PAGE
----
The Ripple Effects of VW's Stock Surge
The spectacular surge in Volkswagen's share price has burned speculators who had bet on a fall in the stock of Europe's largest carmaker in the financial crisis. Hedge funds lost up to €15 billion in just one day on Monday as VW stock prices skyrocketed, the Financial Times reported.
Those funds had entered into short-selling of VW shares—selling borrowed VW stock hoping the price would fall so they could repay with lower-priced shares and pocket the profit—and scrambled to buy VW stock when they saw the share price rise in the wake of sports car maker Porsche's announcement that it had increased its VW stake.
Such short-selling is always risky, but it rarely goes as wrong as it has with VW stock.
The number of free floating VW shares is shrinking because Porsche said on Sunday it had increased its direct stake in VW to 42.6 percent and that its combined stock and options totalled 74 percent. The state of Lower Saxony owns just over 20 percent, leaving a shrinking pool of VW shares for hedge funds to buy to "close their positions"—buy back borrowed shares—in a bid to cut their losses.
As a result, VW's share price closed up more than 146 percent at €520 on Monday. It doubled again on Tuesday, vaulting over the €1,000 mark. At the start of the year it had been priced at around €150. Market sources said short sellers had borrowed between 12 and 15 percent of VW stock.
The carmaker currently has a market value of around €153 billion—more than all its other European and American competitors put together.
Dax Index Distorted
The DAX index of blue-chip German stocks would be down due to recession fears if it weren't for the surge in VW shares which boosted the index by as much as 10 percent on Tuesday. Virtually all the other stocks were down. Investment funds that use the DAX as a performance benchmark have been forced to buy VW stock as well to keep up with the DAX, reinforcing the rise in the stock.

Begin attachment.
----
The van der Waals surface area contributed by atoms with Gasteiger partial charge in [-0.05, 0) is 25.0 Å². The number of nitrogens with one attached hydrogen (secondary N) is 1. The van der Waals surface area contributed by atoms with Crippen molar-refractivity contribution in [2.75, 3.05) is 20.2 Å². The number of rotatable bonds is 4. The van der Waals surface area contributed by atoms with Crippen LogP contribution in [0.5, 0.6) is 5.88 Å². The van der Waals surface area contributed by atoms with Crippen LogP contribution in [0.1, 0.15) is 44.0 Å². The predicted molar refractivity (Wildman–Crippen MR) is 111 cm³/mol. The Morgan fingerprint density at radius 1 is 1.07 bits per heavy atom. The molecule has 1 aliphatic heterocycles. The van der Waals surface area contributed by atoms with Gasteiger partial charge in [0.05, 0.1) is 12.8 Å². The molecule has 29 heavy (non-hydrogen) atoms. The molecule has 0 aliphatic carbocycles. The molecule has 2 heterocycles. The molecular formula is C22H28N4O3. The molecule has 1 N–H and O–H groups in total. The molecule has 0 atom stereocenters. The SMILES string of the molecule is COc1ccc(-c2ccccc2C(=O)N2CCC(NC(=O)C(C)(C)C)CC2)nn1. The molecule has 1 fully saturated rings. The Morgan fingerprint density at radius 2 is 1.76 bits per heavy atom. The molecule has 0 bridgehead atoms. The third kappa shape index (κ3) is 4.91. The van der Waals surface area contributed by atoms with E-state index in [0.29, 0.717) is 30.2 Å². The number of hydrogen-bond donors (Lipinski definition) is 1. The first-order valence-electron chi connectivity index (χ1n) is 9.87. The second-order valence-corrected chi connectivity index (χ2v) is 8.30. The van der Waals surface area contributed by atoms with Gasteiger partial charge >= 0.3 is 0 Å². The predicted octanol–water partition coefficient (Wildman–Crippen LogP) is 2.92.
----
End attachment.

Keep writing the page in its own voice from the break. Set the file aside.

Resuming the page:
Stock dealers complained this week that the DAX was giving a distorted picture of the market, but stock market operator Deutsche Börse refused on Tuesday to take action. "One has to let the market take its course," a Deutsche Börse spokesman said. "There are no plans whatsoever to take VW out of the DAX."
Under Deutsche Börse's rules, there is no reason to take a stock out of the index as long as at least 5 percent of its shares are widely distributed and therefore in circulation. He added that there was no indication of any wrongdoing that would warrant taking VW out of the DAX.
Financial market watchdog BaFIN said it was analysing market developments but was unlikely to decide this week on whether to launch a formal investigation.
"It's no longer possible to describe what's happening on the German market," one trader on the Frankfurt Stock Exchange said. "One just has to say VW and that explains everything. This had made doing business in the German market seems a lot less respectable." Another dealer told a wire service: "If Deutsche Börse doesn't intervene, we're at risk of getting a systemic crisis."
Robert Halver, capital market expert at Baader Bank, said: "Such excesses aren't worthy of the DAX 30 index which is among the five to 10 most important stockmarket indices in the world."
Business daily Financial Times Deutschland wrote: "If a single stock can distort one of the world's most important indices to such an extent, the huge stock market chart over the Frankfurt trading floor isn't worth the electricity needed to run it."
"The lesson can only be that Deutsche Börse as the operator of the Frankfurt financial center must change its rules on weighting the individual Dax stocks—immediately."
Deutsche Börse's statute states that the weighting of stocks can only be changed every three months. VW's sharply increased stock currently has a weighting of 17 percent for the index, well above the permitted limit of 10 percent, but the weightings can't be changed until mid-December, the newspaper wrote.
"If the index isn't to become the laughing stock of all market participants the stock exchange must in exceptional circumstances be able to undertake an immediate correction. In these times of financial crisis especially, it's a worrying signal how easily the DAX can become a toy for gamblers."
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